Bigair (BGL) is a small business with a market capitalization of just $126m, so the chances are you’re unlikely to be familiar with the story. But perhaps importantly, you don’t need to be a rocket scientist to quickly get a handle on the business’s underlying drivers which we think can be broken out into two core elements.
The first is their stated competitive advantage. Over the years BGL has either installed or acquired competitors to develop Australia’s largest national fixed wireless network for business use. A network made up of ~300 installed pieces of infrastructure (microwave emitters) around Australia, capable of delivering wireless broadband internet at speeds of 25Mbps to 1Gps.
These speeds are comparable with the NBN’s (National Broadband Network) targeted speeds – years down the track from now. With blanket wireless coverage in all major metropolitan markets to boot, BGL has a unique selling proposition.
The second element is an ability to leverage their infrastructure network. As can be seen, the level of investment required for each dollar of additional revenue is falling year on year. This reflects the efficiencies from scale.
A material amount of the businesses growth has come from the ‘rolling-up’ of sub-scale, low margin competing microwave businesses and transitioning them onto their own infrastructure. Clever Communications, Allegro Networks and Link Innovations are all examples of recent business acquisitions made by BGL which have delivered meaningful scale benefits following their integration.
These acquisitions and continued strong organic growth have created value for shareholders, which in turn has been reflected in the shares’ price performance.
From a big picture perspective, the following chart(s) from the business’s FY13 results presentation pack should provide an insight into the business’s current underlying momentum.
As the business has grown and more customers have been acquired or ‘on boarded’, so too has BGL’s opportunity to cross-sell other services.
And this is where the recent acquisition announcement of IP Intelligent communications (not shown prior) fits in. With IP Intelligent, rather than simply buying out a sub-scale competitor, management has focused on bringing in assets and intellectual property to the business that leverage off all points in BGL.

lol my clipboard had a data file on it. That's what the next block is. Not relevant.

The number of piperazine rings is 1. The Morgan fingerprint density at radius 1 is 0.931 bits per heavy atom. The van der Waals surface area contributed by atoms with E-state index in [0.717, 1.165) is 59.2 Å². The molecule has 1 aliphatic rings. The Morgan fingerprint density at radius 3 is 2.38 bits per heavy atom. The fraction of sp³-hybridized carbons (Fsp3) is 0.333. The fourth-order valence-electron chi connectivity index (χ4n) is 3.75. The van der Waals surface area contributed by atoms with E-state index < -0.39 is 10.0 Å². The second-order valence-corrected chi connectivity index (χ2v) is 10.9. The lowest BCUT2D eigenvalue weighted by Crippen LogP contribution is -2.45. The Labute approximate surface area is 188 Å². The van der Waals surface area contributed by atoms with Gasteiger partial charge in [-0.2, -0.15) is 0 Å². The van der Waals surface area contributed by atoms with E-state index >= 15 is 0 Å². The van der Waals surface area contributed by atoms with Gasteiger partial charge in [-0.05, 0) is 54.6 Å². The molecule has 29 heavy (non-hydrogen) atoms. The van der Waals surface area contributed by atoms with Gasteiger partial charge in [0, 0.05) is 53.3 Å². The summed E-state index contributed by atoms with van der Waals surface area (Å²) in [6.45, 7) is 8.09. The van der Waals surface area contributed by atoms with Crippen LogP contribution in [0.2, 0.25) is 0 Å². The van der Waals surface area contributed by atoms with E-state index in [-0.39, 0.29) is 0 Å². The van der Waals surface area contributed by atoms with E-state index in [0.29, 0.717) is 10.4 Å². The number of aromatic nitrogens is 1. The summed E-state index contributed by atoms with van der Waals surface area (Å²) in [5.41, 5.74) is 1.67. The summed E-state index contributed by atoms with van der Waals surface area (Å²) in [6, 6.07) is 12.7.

Along with continued infrastructure network scalability and expansion into new markets (mining camps), BGL’s sale force (a large fixed cost) has the opportunity to be leveraged, targeting existing clients who are likely to benefit from packaging up existing BGL fixed wireless with unified communications and managed services. This is an exciting development and one we are watching closely, particularly penetration rates.
At Montgomery (please be aware Montgomery funds own BGL), we currently believe all of the above factors point to continued business momentum into 2014. An annualised EBITDA run rate of $14m at June 30 versus $12.1m reported for the full year 2013, suggests at a minimum, the business might reasonably be expected to grow 16 per cent next year.
Our own modelling for the full year suggests an EBITDA forecast of $17m for 2014, which on 50 per cent margins may equate to Net Profit After Tax of between $7.5-$8.5m. In turn this is equivalent to earnings per share in the range of 4.5 to 5.2 cents.
With the average industrial company currently trading on ~16x forward earnings, a share price range of $0.72-$0.832 could be a reasonable expectation, notwithstanding the fact that we have no ability whatsoever to predict share prices or the events that may influence them.
BGL is one of our longer-term holdings at Montgomery Investment Management and all things being equal will likely remain just that. We are cautiously optimistic that in the years ahead, BGL will be a much larger business than it is today.